## Ordered Vs. Unordered Sets

In mathematics, a set has no order. The sets  {1,2,3}  and {3,2,1}   are equivalent.  STL’s std::set diverges from the mathematical definition and imposes an order on its elements. Typically the set is implemented internally as a red-black tree.  a compare predicate (by default the std::less <T>  operator) determines the position of a new element in the tree.   It allows for efficient iteration over the elements for a price:   insertion, removal and search of an element cost an average of  O(log n).  This is not too bad for small sets, however, it can become an issue for larger sets or sets accessed from performance critical code.

If all you need is a container that will keep track weather and object is contained in a set or not.   You are better off using  unordered_set  (introduced in C++ 11) its functionality is similar to the pre-C++ 11  STL set,  Only it is implemented as a hash table with an average, insert, delete and search  times of O(1)    with large sets the difference is noticeable:

``````#include <iostream>
#include <chrono>
#include <unordered_set>
#include <set>
#include <string>

template <typename TimeT = std::chrono::milliseconds> struct measure {
template <typename F, typename... Args> static typename TimeT::rep execution(F func, Args&&... args)
{
auto start = std::chrono::system_clock::now();
// Now call the function with all the parameters you need.
func(std::forward<Args>(args)...);
auto duration = std::chrono::duration_cast<TimeT>(std::chrono::system_clock::now() - start);
return duration.count();
}
};

std::string baseString = "abcdefghi";

class SetContainer
{
public:
void populate_unordered_set()
{
std::string s = baseString;
while(std::next_permutation(begin(s), end(s))) {
unorderedSet.insert(s);
}
}

void populate_ordered_set()
{
std::string s = baseString;
while(std::next_permutation(begin(s), end(s))) {
orderedSet.insert(s);
}
}

bool ordered_set_has(std::string val)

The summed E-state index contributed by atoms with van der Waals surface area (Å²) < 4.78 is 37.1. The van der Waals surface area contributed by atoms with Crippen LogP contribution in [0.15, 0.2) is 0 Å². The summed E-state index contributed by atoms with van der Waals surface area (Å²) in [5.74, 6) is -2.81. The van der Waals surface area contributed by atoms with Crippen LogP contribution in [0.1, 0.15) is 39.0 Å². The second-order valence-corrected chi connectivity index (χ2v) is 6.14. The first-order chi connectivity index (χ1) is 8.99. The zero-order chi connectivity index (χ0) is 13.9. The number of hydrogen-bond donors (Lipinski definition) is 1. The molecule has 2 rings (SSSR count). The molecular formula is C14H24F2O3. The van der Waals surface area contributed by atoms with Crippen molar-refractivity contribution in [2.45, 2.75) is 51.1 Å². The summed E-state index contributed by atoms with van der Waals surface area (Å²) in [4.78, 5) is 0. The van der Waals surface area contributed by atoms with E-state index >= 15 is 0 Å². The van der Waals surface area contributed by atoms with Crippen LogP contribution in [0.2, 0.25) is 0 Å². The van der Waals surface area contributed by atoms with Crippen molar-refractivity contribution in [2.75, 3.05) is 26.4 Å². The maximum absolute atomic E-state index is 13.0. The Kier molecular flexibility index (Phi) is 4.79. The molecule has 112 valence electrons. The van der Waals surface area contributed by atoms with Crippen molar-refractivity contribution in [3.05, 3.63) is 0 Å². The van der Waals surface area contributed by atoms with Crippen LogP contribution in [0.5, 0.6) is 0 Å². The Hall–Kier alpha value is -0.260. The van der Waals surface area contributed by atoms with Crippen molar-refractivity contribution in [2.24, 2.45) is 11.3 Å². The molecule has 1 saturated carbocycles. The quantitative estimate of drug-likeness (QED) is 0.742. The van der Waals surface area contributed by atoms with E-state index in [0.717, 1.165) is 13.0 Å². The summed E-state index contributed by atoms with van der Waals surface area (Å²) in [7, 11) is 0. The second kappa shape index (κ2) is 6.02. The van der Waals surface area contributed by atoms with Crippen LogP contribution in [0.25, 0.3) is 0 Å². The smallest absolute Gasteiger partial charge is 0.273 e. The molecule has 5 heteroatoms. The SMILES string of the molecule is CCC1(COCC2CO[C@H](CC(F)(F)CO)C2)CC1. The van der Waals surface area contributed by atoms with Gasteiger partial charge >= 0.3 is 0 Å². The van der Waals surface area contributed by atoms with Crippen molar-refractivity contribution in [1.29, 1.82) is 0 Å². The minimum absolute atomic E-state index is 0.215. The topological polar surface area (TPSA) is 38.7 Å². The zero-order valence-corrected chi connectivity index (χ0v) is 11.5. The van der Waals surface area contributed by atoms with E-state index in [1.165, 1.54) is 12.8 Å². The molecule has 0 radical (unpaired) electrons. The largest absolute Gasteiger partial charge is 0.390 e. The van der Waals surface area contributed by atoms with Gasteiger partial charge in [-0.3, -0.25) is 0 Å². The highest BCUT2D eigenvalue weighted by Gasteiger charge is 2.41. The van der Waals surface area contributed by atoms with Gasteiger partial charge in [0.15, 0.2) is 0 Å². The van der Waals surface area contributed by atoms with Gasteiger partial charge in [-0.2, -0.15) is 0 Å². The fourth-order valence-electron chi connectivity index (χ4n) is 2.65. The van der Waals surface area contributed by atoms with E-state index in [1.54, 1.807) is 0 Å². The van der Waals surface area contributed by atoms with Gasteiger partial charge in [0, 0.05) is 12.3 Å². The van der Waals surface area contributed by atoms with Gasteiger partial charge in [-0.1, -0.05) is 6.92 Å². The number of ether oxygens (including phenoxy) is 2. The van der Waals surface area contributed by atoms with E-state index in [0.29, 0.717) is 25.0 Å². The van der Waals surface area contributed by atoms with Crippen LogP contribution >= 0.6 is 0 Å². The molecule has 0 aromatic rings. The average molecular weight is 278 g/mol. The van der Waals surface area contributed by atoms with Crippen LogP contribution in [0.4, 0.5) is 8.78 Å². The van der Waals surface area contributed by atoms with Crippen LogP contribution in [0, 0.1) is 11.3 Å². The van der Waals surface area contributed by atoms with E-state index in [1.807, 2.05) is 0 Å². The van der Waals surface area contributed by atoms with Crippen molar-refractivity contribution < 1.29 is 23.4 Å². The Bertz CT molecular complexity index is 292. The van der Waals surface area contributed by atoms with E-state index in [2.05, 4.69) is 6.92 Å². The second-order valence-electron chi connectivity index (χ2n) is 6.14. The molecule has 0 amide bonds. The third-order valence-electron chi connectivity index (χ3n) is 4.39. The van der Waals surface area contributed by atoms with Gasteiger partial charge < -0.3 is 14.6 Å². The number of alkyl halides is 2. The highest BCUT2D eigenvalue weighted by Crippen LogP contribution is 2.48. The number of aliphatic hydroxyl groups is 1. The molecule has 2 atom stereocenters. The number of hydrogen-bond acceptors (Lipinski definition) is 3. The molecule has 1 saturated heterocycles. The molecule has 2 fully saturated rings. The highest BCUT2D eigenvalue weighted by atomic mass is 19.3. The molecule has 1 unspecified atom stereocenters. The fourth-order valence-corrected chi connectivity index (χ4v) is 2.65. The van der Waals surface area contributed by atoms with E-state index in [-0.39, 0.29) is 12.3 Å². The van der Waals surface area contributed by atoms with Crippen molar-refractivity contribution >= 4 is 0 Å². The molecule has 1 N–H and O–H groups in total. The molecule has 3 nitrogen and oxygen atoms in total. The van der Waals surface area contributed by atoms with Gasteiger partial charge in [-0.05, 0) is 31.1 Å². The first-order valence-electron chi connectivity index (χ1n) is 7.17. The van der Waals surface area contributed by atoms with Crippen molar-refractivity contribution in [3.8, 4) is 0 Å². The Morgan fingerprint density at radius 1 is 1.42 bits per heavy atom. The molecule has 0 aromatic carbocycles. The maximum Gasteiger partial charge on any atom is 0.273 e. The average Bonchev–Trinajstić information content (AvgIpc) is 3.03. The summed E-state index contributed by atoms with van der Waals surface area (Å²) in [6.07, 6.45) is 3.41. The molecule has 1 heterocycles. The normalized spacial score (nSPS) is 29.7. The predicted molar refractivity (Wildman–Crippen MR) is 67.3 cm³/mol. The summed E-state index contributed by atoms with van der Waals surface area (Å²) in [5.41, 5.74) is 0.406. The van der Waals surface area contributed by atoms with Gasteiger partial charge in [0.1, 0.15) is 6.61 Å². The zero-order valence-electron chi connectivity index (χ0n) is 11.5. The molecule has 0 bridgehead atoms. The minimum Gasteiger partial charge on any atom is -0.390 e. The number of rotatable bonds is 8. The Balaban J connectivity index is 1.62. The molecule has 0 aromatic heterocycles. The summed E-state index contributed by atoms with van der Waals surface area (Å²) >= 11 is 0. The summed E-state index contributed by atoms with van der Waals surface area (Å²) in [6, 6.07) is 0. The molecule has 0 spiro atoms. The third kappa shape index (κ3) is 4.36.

{
return (orderedSet.find(val) != orderedSet.end());
}

bool unordered_set_has(std::string val)
{
return (unorderedSet.find(val) != unorderedSet.end());
}

long iterate_ordered_set()
{
long count = 0;

for(auto& s : orderedSet) {
count++;
}
return count;
}

bool iterate_unordered_set()
{
long count = 0;
for(auto& s : unorderedSet) {
count++;
}
return count;
}

private:
std::unordered_set<std::string> unorderedSet;
std::set<std::string> orderedSet;
};

using nsMeasure = measure<std::chrono::nanoseconds>;

int main(int argc, char** argv)
{
SetContainer setContainer;
std::cout << "Unordered set population time (ns) :"
<< nsMeasure::execution(std::bind(&SetContainer::populate_unordered_set, &setContainer)) << '\n';
std::cout << "Ordered set population time (ns) :"
<< nsMeasure::execution(std::bind(&SetContainer::populate_ordered_set, &setContainer)) << "\n\n";

std::string searchVal = "abcdefgih";
std::cout << "searching for " << searchVal << " :\n";

std::cout << "Unordered Set (ns) :"
<< nsMeasure::execution(std::bind(&SetContainer::unordered_set_has, &setContainer, searchVal)) << '\n';
std::cout << "Ordered Set (ns) :"
<< nsMeasure::execution(std::bind(&SetContainer::ordered_set_has, &setContainer, searchVal)) << "\n\n";

std::cout << "Unordered set's elements iteration (ns) :"
<< nsMeasure::execution(std::bind(&SetContainer::iterate_unordered_set, &setContainer)) << '\n';
std::cout << "Ordered set's elements iteration (ns) :"
<< nsMeasure::execution(std::bind(&SetContainer::iterate_ordered_set, &setContainer)) << "\n\n"   ;

return 0;
}``````

Unordered set population time (ns) :225967000
Ordered set population time (ns) :277887000

searching for abcdefgih :

Unordered Set (ns) :2000
Ordered Set (ns) :6000

Unordered set’s elements iteration (ns) :29006000
Ordered set’s elements iteration (ns) :17211000

(The handy measure template is from Nikos Athanasiou’s answer on Stackoverflow.com)

The program above was compiled with clang in release mode and -O2 flag.

As you can see from the output,  inserting element in the unordered  set, took nearly half of the time it took to insert an element in the ordered  set.  The unordered container search time  is third of the ordered set’s  search time.  On the other hand iterating over the unordered set  takes twice as much as the unordered set .

##### Conclusion

Like a cable subscription: there is really no reason to pay for the all inclusive plan when you are only going to watch the sci-fi channel.  If all you want is to keep track of a bunch of objects and you rarely need to iterate over the elements in the set, consider using the unordered set for better performance.